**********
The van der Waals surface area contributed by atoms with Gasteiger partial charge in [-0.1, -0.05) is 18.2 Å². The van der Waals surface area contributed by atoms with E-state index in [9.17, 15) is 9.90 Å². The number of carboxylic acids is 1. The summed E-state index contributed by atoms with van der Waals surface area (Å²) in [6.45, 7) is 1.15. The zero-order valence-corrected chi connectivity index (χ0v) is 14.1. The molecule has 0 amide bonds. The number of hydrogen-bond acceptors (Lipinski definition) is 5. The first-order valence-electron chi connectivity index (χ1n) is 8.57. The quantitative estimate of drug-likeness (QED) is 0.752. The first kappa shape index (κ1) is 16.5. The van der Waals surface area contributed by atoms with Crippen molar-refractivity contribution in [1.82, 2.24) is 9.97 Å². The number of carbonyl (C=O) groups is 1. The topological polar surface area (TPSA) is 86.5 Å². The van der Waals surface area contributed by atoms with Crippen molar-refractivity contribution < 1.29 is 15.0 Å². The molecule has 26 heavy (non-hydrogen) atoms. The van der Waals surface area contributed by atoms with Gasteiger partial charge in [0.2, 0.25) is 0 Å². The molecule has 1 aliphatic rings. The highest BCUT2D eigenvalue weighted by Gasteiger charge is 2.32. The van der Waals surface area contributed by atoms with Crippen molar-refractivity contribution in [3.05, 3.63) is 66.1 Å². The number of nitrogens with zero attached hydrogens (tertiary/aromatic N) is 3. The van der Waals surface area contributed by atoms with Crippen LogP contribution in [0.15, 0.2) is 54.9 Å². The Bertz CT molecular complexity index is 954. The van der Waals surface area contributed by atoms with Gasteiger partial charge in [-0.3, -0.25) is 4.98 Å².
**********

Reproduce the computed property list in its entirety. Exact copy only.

The van der Waals surface area contributed by atoms with Gasteiger partial charge in [-0.1, -0.05) is 18.2 Å². The van der Waals surface area contributed by atoms with E-state index in [9.17, 15) is 9.90 Å². The number of carboxylic acids is 1. The summed E-state index contributed by atoms with van der Waals surface area (Å²) in [6.45, 7) is 1.15. The zero-order valence-corrected chi connectivity index (χ0v) is 14.1. The molecule has 0 amide bonds. The number of hydrogen-bond acceptors (Lipinski definition) is 5. The first-order valence-electron chi connectivity index (χ1n) is 8.57. The quantitative estimate of drug-likeness (QED) is 0.752. The first kappa shape index (κ1) is 16.5. The van der Waals surface area contributed by atoms with Crippen molar-refractivity contribution in [1.82, 2.24) is 9.97 Å². The number of carbonyl (C=O) groups is 1. The topological polar surface area (TPSA) is 86.5 Å². The van der Waals surface area contributed by atoms with Crippen molar-refractivity contribution < 1.29 is 15.0 Å². The molecule has 26 heavy (non-hydrogen) atoms. The van der Waals surface area contributed by atoms with Gasteiger partial charge in [0.2, 0.25) is 0 Å². The molecule has 1 aliphatic rings. The highest BCUT2D eigenvalue weighted by Gasteiger charge is 2.32. The van der Waals surface area contributed by atoms with Crippen molar-refractivity contribution in [3.05, 3.63) is 66.1 Å². The number of nitrogens with zero attached hydrogens (tertiary/aromatic N) is 3. The van der Waals surface area contributed by atoms with Crippen LogP contribution in [0.15, 0.2) is 54.9 Å². The Bertz CT molecular complexity index is 954. The van der Waals surface area contributed by atoms with Gasteiger partial charge in [-0.3, -0.25) is 4.98 Å².